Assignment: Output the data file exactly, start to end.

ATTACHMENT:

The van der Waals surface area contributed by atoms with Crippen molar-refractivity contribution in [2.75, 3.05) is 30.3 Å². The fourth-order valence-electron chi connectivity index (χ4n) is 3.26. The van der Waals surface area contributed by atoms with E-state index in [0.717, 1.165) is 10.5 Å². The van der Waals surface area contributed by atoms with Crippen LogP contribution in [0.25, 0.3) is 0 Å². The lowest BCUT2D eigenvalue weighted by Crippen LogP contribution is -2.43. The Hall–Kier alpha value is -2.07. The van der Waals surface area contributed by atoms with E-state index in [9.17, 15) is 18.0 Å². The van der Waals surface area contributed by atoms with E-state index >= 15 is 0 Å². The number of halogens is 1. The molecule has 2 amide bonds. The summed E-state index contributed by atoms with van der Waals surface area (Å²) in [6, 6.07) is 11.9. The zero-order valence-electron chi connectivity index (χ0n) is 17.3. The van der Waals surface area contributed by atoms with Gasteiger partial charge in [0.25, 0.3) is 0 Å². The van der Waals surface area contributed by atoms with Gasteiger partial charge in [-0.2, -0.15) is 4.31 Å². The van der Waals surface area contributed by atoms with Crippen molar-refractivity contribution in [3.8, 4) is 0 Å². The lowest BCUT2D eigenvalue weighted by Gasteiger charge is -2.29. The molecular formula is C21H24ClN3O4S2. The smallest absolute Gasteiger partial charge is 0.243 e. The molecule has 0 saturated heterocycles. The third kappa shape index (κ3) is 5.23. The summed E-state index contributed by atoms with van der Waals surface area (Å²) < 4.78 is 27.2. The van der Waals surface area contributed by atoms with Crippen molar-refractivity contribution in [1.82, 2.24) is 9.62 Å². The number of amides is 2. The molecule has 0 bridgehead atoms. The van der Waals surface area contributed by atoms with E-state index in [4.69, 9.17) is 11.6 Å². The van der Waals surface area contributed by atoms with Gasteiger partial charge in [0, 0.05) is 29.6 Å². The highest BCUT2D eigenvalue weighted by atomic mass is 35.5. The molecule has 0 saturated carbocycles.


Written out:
The van der Waals surface area contributed by atoms with Crippen molar-refractivity contribution in [2.75, 3.05) is 30.3 Å². The fourth-order valence-electron chi connectivity index (χ4n) is 3.26. The van der Waals surface area contributed by atoms with E-state index in [0.717, 1.165) is 10.5 Å². The van der Waals surface area contributed by atoms with Crippen LogP contribution in [0.25, 0.3) is 0 Å². The lowest BCUT2D eigenvalue weighted by Crippen LogP contribution is -2.43. The Hall–Kier alpha value is -2.07. The van der Waals surface area contributed by atoms with E-state index in [9.17, 15) is 18.0 Å². The van der Waals surface area contributed by atoms with E-state index >= 15 is 0 Å². The number of halogens is 1. The molecule has 2 amide bonds. The summed E-state index contributed by atoms with van der Waals surface area (Å²) in [6, 6.07) is 11.9. The zero-order valence-electron chi connectivity index (χ0n) is 17.3. The van der Waals surface area contributed by atoms with Gasteiger partial charge in [0.25, 0.3) is 0 Å². The van der Waals surface area contributed by atoms with Gasteiger partial charge in [-0.2, -0.15) is 4.31 Å². The van der Waals surface area contributed by atoms with Crippen molar-refractivity contribution in [3.8, 4) is 0 Å². The lowest BCUT2D eigenvalue weighted by Gasteiger charge is -2.29. The molecular formula is C21H24ClN3O4S2. The smallest absolute Gasteiger partial charge is 0.243 e. The molecule has 0 saturated heterocycles. The third kappa shape index (κ3) is 5.23. The summed E-state index contributed by atoms with van der Waals surface area (Å²) < 4.78 is 27.2. The van der Waals surface area contributed by atoms with Crippen molar-refractivity contribution in [1.82, 2.24) is 9.62 Å². The number of amides is 2. The molecule has 0 bridgehead atoms. The van der Waals surface area contributed by atoms with E-state index in [4.69, 9.17) is 11.6 Å². The van der Waals surface area contributed by atoms with Gasteiger partial charge in [0, 0.05) is 29.6 Å². The highest BCUT2D eigenvalue weighted by atomic mass is 35.5. The molecule has 0 saturated carbocycles.